• A theory-based electronic learning intervention to support appropriate antibiotic prescribing by nurse and pharmacist independent prescribers: an acceptability and feasibility experimental study using mixed methods

      Lim, Rosemary; Courtenay, Molly; Deslandes, Rhian; Farriday, Rebecca; Gillespie, David; Hodson, Karen; Reid, Nicholas; Thomas, Neil; Chater, Angel M.; ; et al. (BMJ, 2019-08-18)
      Introduction: Nurse and pharmacist independent prescribers manage patients with respiratory tract infections and are responsible for around 8% of all primary care antibiotic prescriptions. A range of factors influence the prescribing behaviour of these professionals, however, there are no interventions available specifically to support appropriate antibiotic prescribing behaviour by these groups. The aims of this paper are to describe (1) the development of an intervention to support appropriate antibiotic prescribing by nurse and pharmacist independent prescribers and (2) an acceptability and feasibility study designed to test its implementation with these prescribers. METHOD AND ANALYSIS: Development of intervention: a three-stage, eight-step method was used to identify relevant determinants of behaviour change and intervention components based on the Behaviour Change Wheel. The intervention is an online resource comprising underpinning knowledge and an interactive animation with a variety of open and closed questions to assess understanding. Acceptability and feasibility of intervention: nurse and pharmacist prescribers (n=12-15) will use the intervention. Evaluation includes semi-structured interviews to capture information about how the user reacts to the design, delivery and content of the intervention and influences on understanding and engagement, and a pre-post survey to assess participants' perceptions of the impact of the intervention on knowledge, confidence and usefulness in terms of application to practice. Taking an initial inductive approach, data from interview transcripts will be coded and then analysed to derive themes. These themes will then be deductively mapped to the Capability, Opportunity, Motivation-Behaviour model. Descriptive statistics will be used to analyse the survey data, and trends identified.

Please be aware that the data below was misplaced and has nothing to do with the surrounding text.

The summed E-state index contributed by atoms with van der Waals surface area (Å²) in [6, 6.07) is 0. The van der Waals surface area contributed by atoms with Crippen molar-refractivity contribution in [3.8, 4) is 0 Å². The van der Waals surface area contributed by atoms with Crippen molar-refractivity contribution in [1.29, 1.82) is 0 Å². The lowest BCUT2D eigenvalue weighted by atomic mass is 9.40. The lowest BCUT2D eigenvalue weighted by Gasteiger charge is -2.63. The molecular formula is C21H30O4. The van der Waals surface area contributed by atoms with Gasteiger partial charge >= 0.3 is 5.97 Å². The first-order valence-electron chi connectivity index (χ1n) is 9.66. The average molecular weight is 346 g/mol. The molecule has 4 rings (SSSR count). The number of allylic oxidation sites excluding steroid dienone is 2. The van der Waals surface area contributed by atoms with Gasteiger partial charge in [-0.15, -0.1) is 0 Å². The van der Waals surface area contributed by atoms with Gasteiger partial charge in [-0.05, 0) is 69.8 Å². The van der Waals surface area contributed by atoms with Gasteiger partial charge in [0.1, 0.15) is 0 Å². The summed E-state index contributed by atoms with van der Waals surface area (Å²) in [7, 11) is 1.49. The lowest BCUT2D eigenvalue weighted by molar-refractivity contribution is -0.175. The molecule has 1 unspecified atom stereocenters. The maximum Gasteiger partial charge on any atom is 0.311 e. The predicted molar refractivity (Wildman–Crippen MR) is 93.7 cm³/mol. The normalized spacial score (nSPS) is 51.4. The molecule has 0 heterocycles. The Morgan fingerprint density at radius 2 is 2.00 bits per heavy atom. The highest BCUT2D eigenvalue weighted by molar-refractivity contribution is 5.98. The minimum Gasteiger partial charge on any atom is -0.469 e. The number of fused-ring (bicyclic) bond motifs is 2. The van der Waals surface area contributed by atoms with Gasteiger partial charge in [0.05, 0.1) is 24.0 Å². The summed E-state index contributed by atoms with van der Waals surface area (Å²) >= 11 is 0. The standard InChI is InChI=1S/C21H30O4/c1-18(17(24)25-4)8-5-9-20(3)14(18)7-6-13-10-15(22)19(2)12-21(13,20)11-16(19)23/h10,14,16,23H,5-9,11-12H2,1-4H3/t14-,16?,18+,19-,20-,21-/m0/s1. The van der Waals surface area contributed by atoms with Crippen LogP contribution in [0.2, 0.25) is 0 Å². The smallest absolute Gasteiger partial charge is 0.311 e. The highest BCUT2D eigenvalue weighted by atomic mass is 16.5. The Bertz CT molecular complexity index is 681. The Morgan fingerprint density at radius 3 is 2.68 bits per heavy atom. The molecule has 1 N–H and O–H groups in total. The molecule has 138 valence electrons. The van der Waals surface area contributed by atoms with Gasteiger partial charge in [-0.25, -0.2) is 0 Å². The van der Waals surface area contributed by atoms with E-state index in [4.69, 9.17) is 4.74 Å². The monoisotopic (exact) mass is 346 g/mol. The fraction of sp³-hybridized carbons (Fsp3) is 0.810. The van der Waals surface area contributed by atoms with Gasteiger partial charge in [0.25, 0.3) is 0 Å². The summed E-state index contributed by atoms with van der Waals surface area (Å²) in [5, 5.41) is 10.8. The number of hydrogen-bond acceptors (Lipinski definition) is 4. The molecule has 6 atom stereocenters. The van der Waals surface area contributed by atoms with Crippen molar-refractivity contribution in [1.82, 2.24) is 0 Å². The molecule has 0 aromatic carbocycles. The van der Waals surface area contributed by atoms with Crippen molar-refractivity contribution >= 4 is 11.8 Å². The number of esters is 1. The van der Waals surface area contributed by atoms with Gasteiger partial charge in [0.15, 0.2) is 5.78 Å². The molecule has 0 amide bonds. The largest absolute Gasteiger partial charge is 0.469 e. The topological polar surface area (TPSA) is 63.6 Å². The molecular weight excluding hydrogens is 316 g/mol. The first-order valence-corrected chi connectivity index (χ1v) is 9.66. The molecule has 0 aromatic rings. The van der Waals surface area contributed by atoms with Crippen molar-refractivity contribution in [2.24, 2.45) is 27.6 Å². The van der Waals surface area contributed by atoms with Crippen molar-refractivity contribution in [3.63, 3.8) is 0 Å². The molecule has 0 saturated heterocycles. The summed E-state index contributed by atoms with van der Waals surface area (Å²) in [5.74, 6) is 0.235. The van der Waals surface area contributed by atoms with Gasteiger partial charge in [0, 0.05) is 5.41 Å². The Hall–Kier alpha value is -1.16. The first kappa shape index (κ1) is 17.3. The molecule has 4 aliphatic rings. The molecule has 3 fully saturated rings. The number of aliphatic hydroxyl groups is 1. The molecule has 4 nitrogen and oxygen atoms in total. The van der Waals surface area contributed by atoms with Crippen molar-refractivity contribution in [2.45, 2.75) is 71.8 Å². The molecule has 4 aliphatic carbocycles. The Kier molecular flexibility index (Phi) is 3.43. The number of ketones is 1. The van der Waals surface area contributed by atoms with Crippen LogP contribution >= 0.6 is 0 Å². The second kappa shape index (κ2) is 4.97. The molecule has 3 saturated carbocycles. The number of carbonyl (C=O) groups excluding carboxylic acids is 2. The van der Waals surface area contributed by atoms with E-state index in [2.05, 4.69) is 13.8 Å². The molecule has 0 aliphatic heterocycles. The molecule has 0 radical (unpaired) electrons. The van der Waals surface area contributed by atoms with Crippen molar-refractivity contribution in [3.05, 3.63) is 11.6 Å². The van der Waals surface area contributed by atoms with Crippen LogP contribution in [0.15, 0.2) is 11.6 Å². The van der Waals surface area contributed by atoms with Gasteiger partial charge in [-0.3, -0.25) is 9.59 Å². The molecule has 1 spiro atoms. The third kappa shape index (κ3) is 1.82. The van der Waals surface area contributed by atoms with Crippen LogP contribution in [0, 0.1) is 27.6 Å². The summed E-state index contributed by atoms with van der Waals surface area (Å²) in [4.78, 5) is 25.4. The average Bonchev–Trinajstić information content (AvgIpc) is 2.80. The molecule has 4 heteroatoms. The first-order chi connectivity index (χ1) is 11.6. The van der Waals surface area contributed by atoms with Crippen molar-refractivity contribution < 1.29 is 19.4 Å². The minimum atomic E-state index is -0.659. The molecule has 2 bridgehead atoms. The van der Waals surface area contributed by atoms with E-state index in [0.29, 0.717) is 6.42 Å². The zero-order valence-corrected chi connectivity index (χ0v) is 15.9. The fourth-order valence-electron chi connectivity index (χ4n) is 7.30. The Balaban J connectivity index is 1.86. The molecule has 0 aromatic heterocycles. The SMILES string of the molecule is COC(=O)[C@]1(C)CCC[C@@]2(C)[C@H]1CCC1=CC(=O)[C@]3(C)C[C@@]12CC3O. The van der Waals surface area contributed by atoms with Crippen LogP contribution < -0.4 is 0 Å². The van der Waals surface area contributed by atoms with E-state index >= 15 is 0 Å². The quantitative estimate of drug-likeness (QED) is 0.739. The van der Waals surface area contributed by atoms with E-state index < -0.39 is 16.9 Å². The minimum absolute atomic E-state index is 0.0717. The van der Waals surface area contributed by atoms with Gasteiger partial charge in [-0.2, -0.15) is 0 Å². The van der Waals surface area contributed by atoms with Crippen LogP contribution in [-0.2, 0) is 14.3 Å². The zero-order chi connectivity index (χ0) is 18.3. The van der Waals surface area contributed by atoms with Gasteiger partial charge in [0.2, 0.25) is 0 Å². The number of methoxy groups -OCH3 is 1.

• Theory-based electronic learning intervention to support appropriate antibiotic prescribing by nurses and pharmacists: intervention development and feasibility study protocol.

      Courtenay, Molly; Lim, Rosemary; Deslandes, Rhian; Ferriday, Rebecca; Gillespie, David; Hodson, Karen; Reid, Nicholas; Thomas, Neil; Chater, Angel M.; Cardiff University; et al. (BMJ, 2019-08-18)